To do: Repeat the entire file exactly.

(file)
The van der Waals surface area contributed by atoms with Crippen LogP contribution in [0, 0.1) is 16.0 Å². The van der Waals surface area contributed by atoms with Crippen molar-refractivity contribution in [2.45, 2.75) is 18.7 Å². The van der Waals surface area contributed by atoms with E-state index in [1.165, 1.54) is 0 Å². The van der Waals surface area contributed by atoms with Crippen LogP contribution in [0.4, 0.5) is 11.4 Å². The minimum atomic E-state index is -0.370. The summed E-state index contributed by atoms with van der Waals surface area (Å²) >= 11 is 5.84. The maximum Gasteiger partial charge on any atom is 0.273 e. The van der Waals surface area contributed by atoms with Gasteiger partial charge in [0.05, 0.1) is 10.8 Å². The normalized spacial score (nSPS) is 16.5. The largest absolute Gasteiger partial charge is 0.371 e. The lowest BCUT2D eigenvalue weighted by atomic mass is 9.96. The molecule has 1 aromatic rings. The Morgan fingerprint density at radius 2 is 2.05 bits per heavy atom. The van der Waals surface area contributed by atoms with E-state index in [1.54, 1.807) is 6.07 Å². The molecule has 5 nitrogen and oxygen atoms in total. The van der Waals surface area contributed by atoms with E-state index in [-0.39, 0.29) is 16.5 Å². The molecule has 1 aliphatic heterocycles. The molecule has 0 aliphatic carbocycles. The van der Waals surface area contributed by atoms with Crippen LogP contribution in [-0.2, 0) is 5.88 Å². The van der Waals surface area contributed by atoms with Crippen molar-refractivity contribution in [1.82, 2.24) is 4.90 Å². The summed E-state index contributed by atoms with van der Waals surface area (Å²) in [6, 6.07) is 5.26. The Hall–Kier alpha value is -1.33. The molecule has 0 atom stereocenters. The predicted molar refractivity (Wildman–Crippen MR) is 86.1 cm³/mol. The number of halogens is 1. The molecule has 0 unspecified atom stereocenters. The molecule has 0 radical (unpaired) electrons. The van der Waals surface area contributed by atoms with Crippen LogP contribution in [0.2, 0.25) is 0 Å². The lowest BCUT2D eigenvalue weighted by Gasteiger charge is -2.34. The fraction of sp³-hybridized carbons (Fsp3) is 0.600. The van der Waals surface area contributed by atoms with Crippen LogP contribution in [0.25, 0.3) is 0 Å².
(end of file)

The van der Waals surface area contributed by atoms with Crippen LogP contribution in [0, 0.1) is 16.0 Å². The van der Waals surface area contributed by atoms with Crippen molar-refractivity contribution in [2.45, 2.75) is 18.7 Å². The van der Waals surface area contributed by atoms with E-state index in [1.165, 1.54) is 0 Å². The van der Waals surface area contributed by atoms with Crippen LogP contribution in [0.4, 0.5) is 11.4 Å². The minimum atomic E-state index is -0.370. The summed E-state index contributed by atoms with van der Waals surface area (Å²) >= 11 is 5.84. The maximum Gasteiger partial charge on any atom is 0.273 e. The van der Waals surface area contributed by atoms with Gasteiger partial charge in [0.05, 0.1) is 10.8 Å². The normalized spacial score (nSPS) is 16.5. The largest absolute Gasteiger partial charge is 0.371 e. The lowest BCUT2D eigenvalue weighted by atomic mass is 9.96. The molecule has 1 aromatic rings. The Morgan fingerprint density at radius 2 is 2.05 bits per heavy atom. The van der Waals surface area contributed by atoms with E-state index in [1.54, 1.807) is 6.07 Å². The molecule has 5 nitrogen and oxygen atoms in total. The van der Waals surface area contributed by atoms with E-state index in [-0.39, 0.29) is 16.5 Å². The molecule has 1 aliphatic heterocycles. The molecule has 0 aliphatic carbocycles. The van der Waals surface area contributed by atoms with Crippen LogP contribution in [-0.2, 0) is 5.88 Å². The van der Waals surface area contributed by atoms with Crippen molar-refractivity contribution in [1.82, 2.24) is 4.90 Å². The summed E-state index contributed by atoms with van der Waals surface area (Å²) in [6, 6.07) is 5.26. The Hall–Kier alpha value is -1.33. The molecule has 0 atom stereocenters. The predicted molar refractivity (Wildman–Crippen MR) is 86.1 cm³/mol. The number of halogens is 1. The molecule has 0 unspecified atom stereocenters. The molecule has 0 radical (unpaired) electrons. The van der Waals surface area contributed by atoms with Crippen LogP contribution in [0.2, 0.25) is 0 Å². The lowest BCUT2D eigenvalue weighted by Gasteiger charge is -2.34. The fraction of sp³-hybridized carbons (Fsp3) is 0.600. The van der Waals surface area contributed by atoms with Crippen LogP contribution in [0.25, 0.3) is 0 Å².